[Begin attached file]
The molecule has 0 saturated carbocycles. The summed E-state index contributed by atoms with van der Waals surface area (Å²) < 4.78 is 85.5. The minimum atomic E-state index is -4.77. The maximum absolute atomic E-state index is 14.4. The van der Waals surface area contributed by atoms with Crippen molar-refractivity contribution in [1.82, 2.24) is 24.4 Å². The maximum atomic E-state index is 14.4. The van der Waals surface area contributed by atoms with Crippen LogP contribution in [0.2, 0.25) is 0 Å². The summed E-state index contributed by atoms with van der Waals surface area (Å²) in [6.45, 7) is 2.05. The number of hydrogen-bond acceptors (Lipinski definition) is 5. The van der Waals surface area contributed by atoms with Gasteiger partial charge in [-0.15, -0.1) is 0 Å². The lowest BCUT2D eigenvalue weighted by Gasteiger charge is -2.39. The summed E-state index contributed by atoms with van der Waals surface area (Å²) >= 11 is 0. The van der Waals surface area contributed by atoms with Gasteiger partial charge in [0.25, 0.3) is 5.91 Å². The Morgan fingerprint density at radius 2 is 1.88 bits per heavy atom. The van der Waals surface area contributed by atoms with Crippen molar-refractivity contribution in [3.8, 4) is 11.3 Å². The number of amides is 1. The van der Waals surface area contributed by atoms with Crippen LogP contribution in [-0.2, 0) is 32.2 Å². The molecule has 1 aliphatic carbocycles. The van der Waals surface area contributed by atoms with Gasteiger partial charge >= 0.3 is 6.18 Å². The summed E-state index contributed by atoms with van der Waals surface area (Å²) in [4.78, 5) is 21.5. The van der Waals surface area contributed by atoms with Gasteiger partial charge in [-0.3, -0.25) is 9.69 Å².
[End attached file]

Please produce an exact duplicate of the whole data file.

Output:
The molecule has 0 saturated carbocycles. The summed E-state index contributed by atoms with van der Waals surface area (Å²) < 4.78 is 85.5. The minimum atomic E-state index is -4.77. The maximum absolute atomic E-state index is 14.4. The van der Waals surface area contributed by atoms with Crippen molar-refractivity contribution in [1.82, 2.24) is 24.4 Å². The maximum atomic E-state index is 14.4. The van der Waals surface area contributed by atoms with Crippen LogP contribution in [0.2, 0.25) is 0 Å². The summed E-state index contributed by atoms with van der Waals surface area (Å²) in [6.45, 7) is 2.05. The number of hydrogen-bond acceptors (Lipinski definition) is 5. The van der Waals surface area contributed by atoms with Gasteiger partial charge in [-0.15, -0.1) is 0 Å². The lowest BCUT2D eigenvalue weighted by Gasteiger charge is -2.39. The summed E-state index contributed by atoms with van der Waals surface area (Å²) >= 11 is 0. The van der Waals surface area contributed by atoms with Gasteiger partial charge in [0.25, 0.3) is 5.91 Å². The Morgan fingerprint density at radius 2 is 1.88 bits per heavy atom. The van der Waals surface area contributed by atoms with Crippen molar-refractivity contribution in [3.8, 4) is 11.3 Å². The number of amides is 1. The van der Waals surface area contributed by atoms with Crippen LogP contribution in [-0.2, 0) is 32.2 Å². The molecule has 1 aliphatic carbocycles. The van der Waals surface area contributed by atoms with Gasteiger partial charge >= 0.3 is 6.18 Å². The summed E-state index contributed by atoms with van der Waals surface area (Å²) in [4.78, 5) is 21.5. The van der Waals surface area contributed by atoms with Gasteiger partial charge in [-0.3, -0.25) is 9.69 Å².